Why Sexism Doesn’t Sell: Demeaning Imagery in Marketing Is Never Harmless

An open letter to Mr. Hardee

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Dear Mr. Hardee,

Here is something I thought I’d never say—thank you for your most recent ad. For a long time now, we’ve been trying to tell you that your sexism doesn’t sell. That your ads are gross and demeaning and do not reflect well on your company or your leadership. That as women and men, we’re #NotBuyingIt. But with your new Carl’s Jr. campaign, you have shown us that you are finally starting to see the light.

So thank you for taking the first step toward remaking your brand. A step toward recognizing that women and non-bro men like to eat burgers too, and a step toward being a brand that we don’t have to shield our children from during commercial breaks. Really, thank you. It’s overdue. You have finally acknowledged that you had gone off the rails. Oh, and, thanks for helping that woman off the mechanical bull.

Jennifer Siebel Newsom

Now, your ads have been objectifying women for many, many years (15+ according to Adweek), so I do applaud you for starting to take the reins back.

But notice that I said “starting.” Because as it turns out, you have much more work to do.

So Mr. Hardee, please find below a few kind suggestions for this new path you’re on, from one feminist to another, because we’re all in this together, right? There are some things that I think you should think about.

First, perhaps your next commercial could start in an office that has already pulled your old advertisements down, so we don’t have to stare at a woman’s barely covered crotch. You’re not going to keep showing all that T&A to appease some imaginary male gaze, right? I would hate to have to call you a hypocrite.

Second, the women in the background who work for you seemed more than pleased with the brand shift. Maybe next time we can hear those women speak? Maybe there’s even some female leadership at Hardee’s/CKE that I’m not aware of? Maybe a woman who’s over 40 or doesn’t have the body of a model could say something? Crazy, right? Perhaps you think the workplace you depicted is normal since there are absolutely no women in CKE’s C-suite or on your corporate board—but I assure you, it’s not normal, nor should it be.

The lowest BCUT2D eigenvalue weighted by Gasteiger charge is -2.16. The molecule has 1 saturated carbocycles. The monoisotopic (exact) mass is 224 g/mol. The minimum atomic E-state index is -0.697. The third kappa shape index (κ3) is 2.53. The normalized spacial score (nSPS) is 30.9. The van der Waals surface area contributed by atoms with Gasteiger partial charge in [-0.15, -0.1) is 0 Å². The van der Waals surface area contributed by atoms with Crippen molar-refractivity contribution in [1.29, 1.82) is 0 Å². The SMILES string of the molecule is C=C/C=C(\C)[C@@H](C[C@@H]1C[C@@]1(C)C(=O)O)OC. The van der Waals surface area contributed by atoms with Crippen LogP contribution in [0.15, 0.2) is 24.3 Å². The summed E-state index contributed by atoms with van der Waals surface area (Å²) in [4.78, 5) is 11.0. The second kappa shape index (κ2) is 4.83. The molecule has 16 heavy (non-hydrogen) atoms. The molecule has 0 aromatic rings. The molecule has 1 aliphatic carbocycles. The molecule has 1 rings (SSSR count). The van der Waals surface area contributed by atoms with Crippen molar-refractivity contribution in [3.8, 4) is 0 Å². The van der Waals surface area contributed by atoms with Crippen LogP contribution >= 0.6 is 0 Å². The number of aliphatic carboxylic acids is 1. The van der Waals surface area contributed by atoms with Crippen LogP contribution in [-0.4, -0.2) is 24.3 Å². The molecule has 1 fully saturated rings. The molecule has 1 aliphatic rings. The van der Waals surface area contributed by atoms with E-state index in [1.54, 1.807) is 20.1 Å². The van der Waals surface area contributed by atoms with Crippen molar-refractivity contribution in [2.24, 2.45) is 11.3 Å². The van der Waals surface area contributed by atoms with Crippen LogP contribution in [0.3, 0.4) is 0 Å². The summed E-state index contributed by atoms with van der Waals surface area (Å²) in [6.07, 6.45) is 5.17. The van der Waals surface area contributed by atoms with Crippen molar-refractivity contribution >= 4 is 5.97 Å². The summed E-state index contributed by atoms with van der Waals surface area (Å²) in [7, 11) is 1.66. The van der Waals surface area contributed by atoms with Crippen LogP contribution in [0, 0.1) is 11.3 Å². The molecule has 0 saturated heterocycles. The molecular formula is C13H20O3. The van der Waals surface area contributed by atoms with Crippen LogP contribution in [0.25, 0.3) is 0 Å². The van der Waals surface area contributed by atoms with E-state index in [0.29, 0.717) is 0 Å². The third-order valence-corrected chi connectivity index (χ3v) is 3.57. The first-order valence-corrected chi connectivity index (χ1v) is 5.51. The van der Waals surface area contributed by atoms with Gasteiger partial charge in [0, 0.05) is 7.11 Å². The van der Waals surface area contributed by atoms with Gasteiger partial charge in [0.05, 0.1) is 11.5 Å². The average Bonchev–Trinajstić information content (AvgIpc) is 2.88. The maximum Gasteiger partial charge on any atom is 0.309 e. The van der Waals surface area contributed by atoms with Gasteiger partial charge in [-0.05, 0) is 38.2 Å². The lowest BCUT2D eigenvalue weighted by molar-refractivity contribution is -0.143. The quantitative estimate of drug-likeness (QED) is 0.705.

“Take the internal steps at your company to show consumers you actually care about women.”

Thirdly, let’s retire the old “boys will be boys” trope. You say your son was just sewing his wild oats and got “distracted.” If by distracted you mean he suddenly became completely dismissive of women as anything other than sexual objects—then I guess you’ve invented a new definition for the word. But what I think you are actually saying is that the misogyny was harmless and was a mere distraction from how good your burgers are. I disagree.

Because the thing is, sexist advertising isn’t just bad for business, it’s bad for all of us—for our girls and our boys. In ways that aren’t funny. In ways that are, in fact, profoundly dangerous.

So unfortunately, your decades-long campaign that consistently demeaned and degraded women cannot be written off as just a mistake. Rather, your ads were indicative and representative of a larger culture in the United States whereby women are systematically objectified and demeaned: where one in five women are victims of domestic violence, where one in four women are victims of sexual assault, where women own vastly less wealth and earn vastly less money than men and where women are grossly underrepresented in positions of power and influence (ahem, look at your own leadership).

So, for my final words of advice, please own up to the dangerous messages you have been selling—and admit they were never harmless. Take the internal steps at your company to show consumers you actually care about women. And make an advertisement that shows women as more than secretaries and bull riders.

I do applaud you for taking the first step. But I insist that you take many, many more. And until then, I am still #NotBuyingIt.

Yours truly,

Jennifer Siebel Newsom

Jennifer Siebel Newsom (@jensiebelnewsom) is a filmmaker, advocate and founder and CEO of The Representation Project, which strives to challenge and overcome limiting stereotypes.